February 16, 2018
Scott C. Morgan
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'Love Never Dies' a beautifully sung yet unnecessary 'Phantom' sequel
2.5 star out of 5
There's no denying that "Love Never Dies" boasts lush melodies, beautiful designs and impassioned performances. Yet composer Andrew Lloyd Webber's sequel to his 1986 smash "The Phantom of the Opera," now making its Chicago debut at the Cadillac Palace Theatre, ultimately suffers from a poor script that comes across like mediocre fan fiction.
"Love Never Dies" begins in a darkened limbo with the Phantom (Gardar Thor Cortes) still obsessing over star soprano Christine Daaé (LaGrange native Meghan Picerno). Even though Christine rejected the Phantom's manipulative romantic overtures at the Paris Opera 10 years ago, he expresses the hope that someday they will reunite in the soaring solo "'Til I Hear You Sing."
Since this song originally appeared in the middle of Act I, it's not until the next number that we're told that the year is 1907 and that the Phantom has established a new vaudeville entertainment empire in Coney Island, New York.
He did so with the help of Paris Opera ballet mistress Madame Giry (Karen Mason, formerly of Arlington Heights) and her ballerina daughter, Meg (Mary Michael Patterson), who have grown embittered by the Phantom's neglect of their workhorse efforts to keep his business afloat.
The Phantom is further distracted by news that Christine and her family will be arriving soon in America. Apparently Christine's drunken husband, Raoul (Sean Thompson), gambled away their fortune in Monte Carlo, so she must accept a high-paying offer to sing at the new Manhattan Opera House.
As expected, the Phantom counters with a higher offer for Christine to perform in his Coney Island revue "Phantasma." The Phantom is also intrigued by Christine's musically gifted son, Gustave (Cary native Casey Lyons and Jake Heston Miller alternate in the role).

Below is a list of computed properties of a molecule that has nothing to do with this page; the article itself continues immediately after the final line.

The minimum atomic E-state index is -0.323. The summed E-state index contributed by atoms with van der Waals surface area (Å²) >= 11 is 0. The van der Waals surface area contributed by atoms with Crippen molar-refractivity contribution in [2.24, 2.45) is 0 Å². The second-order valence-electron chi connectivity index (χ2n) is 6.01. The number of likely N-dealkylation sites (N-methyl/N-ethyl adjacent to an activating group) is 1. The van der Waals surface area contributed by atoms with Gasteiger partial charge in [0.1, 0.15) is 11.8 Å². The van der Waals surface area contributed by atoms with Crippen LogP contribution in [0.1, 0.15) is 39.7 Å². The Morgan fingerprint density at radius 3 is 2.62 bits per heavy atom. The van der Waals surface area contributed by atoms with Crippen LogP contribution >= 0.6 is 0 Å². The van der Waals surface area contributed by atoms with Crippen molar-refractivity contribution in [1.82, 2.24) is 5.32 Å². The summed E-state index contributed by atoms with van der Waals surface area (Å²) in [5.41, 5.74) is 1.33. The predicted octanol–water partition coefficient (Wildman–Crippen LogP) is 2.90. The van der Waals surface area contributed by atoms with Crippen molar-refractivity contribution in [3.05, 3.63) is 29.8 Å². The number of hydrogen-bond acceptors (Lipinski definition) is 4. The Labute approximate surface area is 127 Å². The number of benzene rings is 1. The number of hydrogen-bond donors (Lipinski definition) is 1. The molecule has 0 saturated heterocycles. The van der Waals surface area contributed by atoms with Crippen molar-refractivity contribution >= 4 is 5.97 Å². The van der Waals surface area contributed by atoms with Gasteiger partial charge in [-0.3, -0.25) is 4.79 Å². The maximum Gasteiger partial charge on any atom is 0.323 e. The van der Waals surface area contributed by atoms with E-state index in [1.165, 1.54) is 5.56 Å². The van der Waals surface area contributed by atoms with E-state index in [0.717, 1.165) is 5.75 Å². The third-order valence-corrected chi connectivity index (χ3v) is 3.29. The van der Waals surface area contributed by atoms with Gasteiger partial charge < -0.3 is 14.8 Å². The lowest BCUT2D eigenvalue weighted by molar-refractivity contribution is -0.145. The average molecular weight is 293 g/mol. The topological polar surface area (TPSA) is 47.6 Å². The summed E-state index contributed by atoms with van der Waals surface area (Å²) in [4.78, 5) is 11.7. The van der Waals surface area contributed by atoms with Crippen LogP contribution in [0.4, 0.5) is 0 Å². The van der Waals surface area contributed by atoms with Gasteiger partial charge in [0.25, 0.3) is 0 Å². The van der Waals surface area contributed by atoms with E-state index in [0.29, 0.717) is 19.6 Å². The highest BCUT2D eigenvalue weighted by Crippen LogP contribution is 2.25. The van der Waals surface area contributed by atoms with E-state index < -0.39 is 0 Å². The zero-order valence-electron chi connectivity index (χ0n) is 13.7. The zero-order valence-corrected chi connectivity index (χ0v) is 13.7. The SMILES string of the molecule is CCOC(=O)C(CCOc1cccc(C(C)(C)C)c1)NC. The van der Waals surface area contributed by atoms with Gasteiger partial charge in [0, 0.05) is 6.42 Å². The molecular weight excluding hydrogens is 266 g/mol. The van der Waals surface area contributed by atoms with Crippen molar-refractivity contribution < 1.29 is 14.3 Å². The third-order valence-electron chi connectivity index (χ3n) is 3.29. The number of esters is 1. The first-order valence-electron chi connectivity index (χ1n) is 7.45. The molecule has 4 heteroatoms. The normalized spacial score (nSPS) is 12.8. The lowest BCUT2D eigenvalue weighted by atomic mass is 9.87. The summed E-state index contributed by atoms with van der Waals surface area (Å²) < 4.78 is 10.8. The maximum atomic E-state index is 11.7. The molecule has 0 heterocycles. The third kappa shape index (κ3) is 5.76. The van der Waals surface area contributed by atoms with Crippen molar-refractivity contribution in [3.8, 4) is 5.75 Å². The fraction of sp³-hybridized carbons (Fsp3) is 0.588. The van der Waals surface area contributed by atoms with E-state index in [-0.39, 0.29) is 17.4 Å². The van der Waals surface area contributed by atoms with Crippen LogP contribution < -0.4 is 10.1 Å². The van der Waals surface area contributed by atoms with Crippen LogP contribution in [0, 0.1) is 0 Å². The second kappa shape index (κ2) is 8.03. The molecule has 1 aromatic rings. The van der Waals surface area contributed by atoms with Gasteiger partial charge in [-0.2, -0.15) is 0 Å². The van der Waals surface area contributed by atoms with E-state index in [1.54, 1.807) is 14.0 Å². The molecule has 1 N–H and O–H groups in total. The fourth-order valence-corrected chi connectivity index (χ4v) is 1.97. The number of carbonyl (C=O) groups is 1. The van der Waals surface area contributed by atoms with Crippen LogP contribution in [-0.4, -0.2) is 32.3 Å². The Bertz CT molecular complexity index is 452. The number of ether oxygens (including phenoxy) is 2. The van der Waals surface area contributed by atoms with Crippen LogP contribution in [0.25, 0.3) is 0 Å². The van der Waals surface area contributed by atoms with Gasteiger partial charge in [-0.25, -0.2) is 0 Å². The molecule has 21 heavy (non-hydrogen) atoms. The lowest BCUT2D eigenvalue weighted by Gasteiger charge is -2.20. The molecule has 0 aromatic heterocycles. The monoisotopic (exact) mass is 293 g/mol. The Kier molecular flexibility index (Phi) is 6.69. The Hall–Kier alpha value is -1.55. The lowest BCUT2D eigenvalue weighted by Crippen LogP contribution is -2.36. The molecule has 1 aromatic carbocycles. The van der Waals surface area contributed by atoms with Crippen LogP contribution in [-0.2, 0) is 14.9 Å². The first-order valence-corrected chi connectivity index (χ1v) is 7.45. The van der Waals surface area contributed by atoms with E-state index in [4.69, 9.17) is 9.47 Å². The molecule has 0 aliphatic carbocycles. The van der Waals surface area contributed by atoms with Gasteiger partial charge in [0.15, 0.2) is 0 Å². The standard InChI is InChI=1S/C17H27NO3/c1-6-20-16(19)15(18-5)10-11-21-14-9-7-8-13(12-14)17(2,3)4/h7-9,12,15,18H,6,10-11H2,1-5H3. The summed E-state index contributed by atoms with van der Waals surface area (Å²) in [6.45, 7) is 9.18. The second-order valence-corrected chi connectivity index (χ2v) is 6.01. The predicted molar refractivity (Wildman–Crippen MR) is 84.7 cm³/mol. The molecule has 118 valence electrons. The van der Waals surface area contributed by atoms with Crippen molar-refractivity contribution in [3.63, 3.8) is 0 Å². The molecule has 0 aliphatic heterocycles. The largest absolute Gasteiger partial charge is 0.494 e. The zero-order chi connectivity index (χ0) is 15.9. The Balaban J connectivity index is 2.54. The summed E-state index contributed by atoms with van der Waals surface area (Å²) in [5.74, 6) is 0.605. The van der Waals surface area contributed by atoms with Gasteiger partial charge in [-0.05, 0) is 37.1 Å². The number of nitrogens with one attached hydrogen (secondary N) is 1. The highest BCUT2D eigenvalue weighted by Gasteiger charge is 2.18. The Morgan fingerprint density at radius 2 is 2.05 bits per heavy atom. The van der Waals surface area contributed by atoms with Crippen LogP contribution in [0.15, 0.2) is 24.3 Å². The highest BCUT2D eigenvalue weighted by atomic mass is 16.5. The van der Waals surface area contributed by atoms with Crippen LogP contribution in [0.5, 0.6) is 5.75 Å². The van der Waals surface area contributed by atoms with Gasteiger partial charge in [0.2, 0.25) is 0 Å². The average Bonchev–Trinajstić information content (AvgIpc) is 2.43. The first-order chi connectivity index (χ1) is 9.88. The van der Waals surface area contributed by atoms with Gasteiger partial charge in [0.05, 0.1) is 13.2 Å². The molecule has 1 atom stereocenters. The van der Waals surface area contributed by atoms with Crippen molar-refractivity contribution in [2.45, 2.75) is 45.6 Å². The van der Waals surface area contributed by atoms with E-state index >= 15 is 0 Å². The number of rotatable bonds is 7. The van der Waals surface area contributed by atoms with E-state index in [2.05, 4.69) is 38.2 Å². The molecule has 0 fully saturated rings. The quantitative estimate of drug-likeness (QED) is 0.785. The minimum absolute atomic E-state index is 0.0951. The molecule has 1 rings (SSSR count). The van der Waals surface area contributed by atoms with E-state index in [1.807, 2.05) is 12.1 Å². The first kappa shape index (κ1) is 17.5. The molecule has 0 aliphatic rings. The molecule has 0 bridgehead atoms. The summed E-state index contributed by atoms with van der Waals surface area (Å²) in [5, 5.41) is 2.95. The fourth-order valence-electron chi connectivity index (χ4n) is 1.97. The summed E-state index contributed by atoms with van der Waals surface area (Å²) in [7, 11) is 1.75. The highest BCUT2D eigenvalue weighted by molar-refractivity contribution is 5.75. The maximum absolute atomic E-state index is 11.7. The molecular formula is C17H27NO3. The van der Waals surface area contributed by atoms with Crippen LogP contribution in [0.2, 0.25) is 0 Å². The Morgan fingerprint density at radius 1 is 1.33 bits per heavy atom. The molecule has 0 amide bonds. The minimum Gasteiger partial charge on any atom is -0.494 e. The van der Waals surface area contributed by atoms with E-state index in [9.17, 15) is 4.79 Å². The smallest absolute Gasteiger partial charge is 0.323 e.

As someone who saw the 2010 world premiere of "Love Never Dies" in London, I can say that the structural revisions implemented for the musical's 2011 Australian premiere (which led to this North American tour) have helped to improve it. Yet the script by Ben Elton with lyrics by Glenn Slater still contains many questionable plot holes and suspect character motivations. And the ending goes into melodramatic overdrive.
For "Love Never Dies" to work, you have to believe that the Phantom and Christine had a fully loving relationship beforehand -- even though the original musical suggests otherwise. You also have to believe that Christine has conveniently forgotten -- or forgiven -- the Phantom's previous murderous behavior when she gives him permission to show Gustave around Coney Island.
What helps audiences throw logic out the window is the gorgeous production led by director Simon Phillips. Production designer Gabriela Tylesova and lighting designer Nick Schlieper go all out to dazzle with sinister spectacle. The rotating set features an onstage carousel, plus elaborately attired sideshow performers led by the recurring servant trio of Fleck (Katrina Kemp), Gangle (Stephen Petrovich) and Squelch (Richard Koons).
The amazing cast performs the material with utter seriousness, hitting all the right notes vocally and dramatically. And as with other Lloyd Webber musicals, the Puccini-esque melodies are often reprised so they get unforgettably embedded in your head.
Despite its flaws, "Love Never Dies" offers lots of visual and aural escapism. Yet it's likely that even some die-hard "Phantom" fans will question whether this sequel was necessary.